George McCormick messes around with Inland Empire sentences and changing narratives–complete with a time stamp:
The title for the book came late; after the last page had been written or sure. I’m going to embarrass myself and disclose the fact that the working title had been, for about a year, The Blue Grackle. It’s a bad title for everyone except me, but I needed to know that. I was worried that because Inland Empire (which is a real place in Southern California where I am from) had also been the name of a David Lynch film, I couldn’t use it. It took reading Ed Skoog’s fantastic poem “Inland Empire” that I realized it was fair game. Thanks, Ed!
While I’ve tinkered with different drafts, mostly revising sentence-level things, I basically sent QFP what in my mind was a realized book. I believed in it. It is a small book, but I believe in it now, and I believed in it when I sent it. Which is part of the reason I sent it to QFP in the first place: I love their work and I love the chances they take. Period. I wanted to be a part of that.
The stories were written over a five-year period. From there I consolidated them into four “big” stories. It should be understood that when I began writing the book I hadn’t any notion that I was writing something that would actually be made into a book. More than anything I was messing around with sentences, with passages. Then I started to realize how much I needed the act of writing in my life. I had just moved to a very strange city in Oklahoma, and I was freaking out, to put it bluntly, but I thought, okay, if you can make a piece of art out of this place, then you’ve really done something. Now I know that people do this all the time with the less-than-ideal places they live, but for me it was a matter of survival—and as soon as I saw it in those terms I knew I had something. Now I won’t live anywhere but shitty places (kidding).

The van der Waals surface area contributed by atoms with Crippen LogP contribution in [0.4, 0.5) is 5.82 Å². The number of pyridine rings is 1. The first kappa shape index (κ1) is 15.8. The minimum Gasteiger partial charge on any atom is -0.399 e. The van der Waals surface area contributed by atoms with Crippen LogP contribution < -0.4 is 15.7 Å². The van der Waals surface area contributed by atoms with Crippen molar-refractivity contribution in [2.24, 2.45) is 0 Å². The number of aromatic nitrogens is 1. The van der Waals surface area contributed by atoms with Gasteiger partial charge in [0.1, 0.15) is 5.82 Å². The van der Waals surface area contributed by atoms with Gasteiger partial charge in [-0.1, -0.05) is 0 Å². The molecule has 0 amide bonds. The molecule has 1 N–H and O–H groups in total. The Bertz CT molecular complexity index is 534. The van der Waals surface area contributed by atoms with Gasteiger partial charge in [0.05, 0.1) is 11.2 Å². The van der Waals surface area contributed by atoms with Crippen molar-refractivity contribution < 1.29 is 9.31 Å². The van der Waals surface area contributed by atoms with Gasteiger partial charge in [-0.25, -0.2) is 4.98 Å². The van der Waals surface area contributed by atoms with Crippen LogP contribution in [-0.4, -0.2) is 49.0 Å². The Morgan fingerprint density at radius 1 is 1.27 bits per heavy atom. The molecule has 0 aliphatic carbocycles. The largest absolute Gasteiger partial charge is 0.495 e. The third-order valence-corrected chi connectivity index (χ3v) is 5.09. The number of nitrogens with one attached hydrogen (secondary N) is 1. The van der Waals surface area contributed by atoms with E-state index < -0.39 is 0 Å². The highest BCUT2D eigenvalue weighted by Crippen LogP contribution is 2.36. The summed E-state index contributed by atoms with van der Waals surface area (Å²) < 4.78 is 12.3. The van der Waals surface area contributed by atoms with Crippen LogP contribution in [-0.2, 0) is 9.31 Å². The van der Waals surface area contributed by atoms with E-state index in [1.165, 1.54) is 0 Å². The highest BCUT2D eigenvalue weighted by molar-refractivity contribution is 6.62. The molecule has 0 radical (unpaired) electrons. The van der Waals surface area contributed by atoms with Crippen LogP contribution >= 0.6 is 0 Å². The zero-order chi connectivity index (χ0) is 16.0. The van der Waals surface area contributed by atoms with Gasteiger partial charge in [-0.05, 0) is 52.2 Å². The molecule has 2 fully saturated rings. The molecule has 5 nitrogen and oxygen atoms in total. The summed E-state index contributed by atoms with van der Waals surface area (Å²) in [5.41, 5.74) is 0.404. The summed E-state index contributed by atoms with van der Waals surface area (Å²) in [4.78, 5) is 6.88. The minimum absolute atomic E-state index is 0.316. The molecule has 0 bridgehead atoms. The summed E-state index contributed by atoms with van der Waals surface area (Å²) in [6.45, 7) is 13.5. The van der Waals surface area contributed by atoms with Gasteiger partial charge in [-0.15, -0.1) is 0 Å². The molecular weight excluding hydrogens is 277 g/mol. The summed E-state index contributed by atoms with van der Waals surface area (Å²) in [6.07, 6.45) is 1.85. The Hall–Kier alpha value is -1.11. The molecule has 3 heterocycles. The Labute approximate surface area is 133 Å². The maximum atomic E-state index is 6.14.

Two of the sections have been published: “The Train Singer’s Song” in This Land; “Inland Empire” in Arcadia. I could not be happier with the working relationship I’ve had with the editors of these fine publications. Oklahoma is a special place, a funky place, when it comes to the arts. There’s almost not pretension, no turf battles, and in turn the community is amazingly strong.
I didn’t arrange the stories until the end, but by then the structure of the book had revealed itself and it was relatively simple. Here’s the thing with Inland Empire: I wrote and rewrote and rewrote each page until I felt comfortable going to the subsequent page. It was that simple: finish one page, go to the next. I thought in terms of thirty lines per page. My faith was that a structure, over time, would emerge. Thank God—and I’m not kidding, I pray all the time before I write—one did.
I sent the book to the Queen’s Ferry Press because that’s who I wanted to publish it. I had an agent who didn’t want me to do this, I ignored that agent, and now I am happy. I do want to say one last thing about the book that I think is important: I finished the book at four in the afternoon on the 24th of November, 2013. When I finished the book I was so happy, so proud, that I called a friend of mine and read him the closing passage. He was stoked, and I was on cloud nine. I thought I will always remember November 24, 2013 as the day I finished my book. Then my daughter was born that night at 11:03, and as they say, the narrative changed.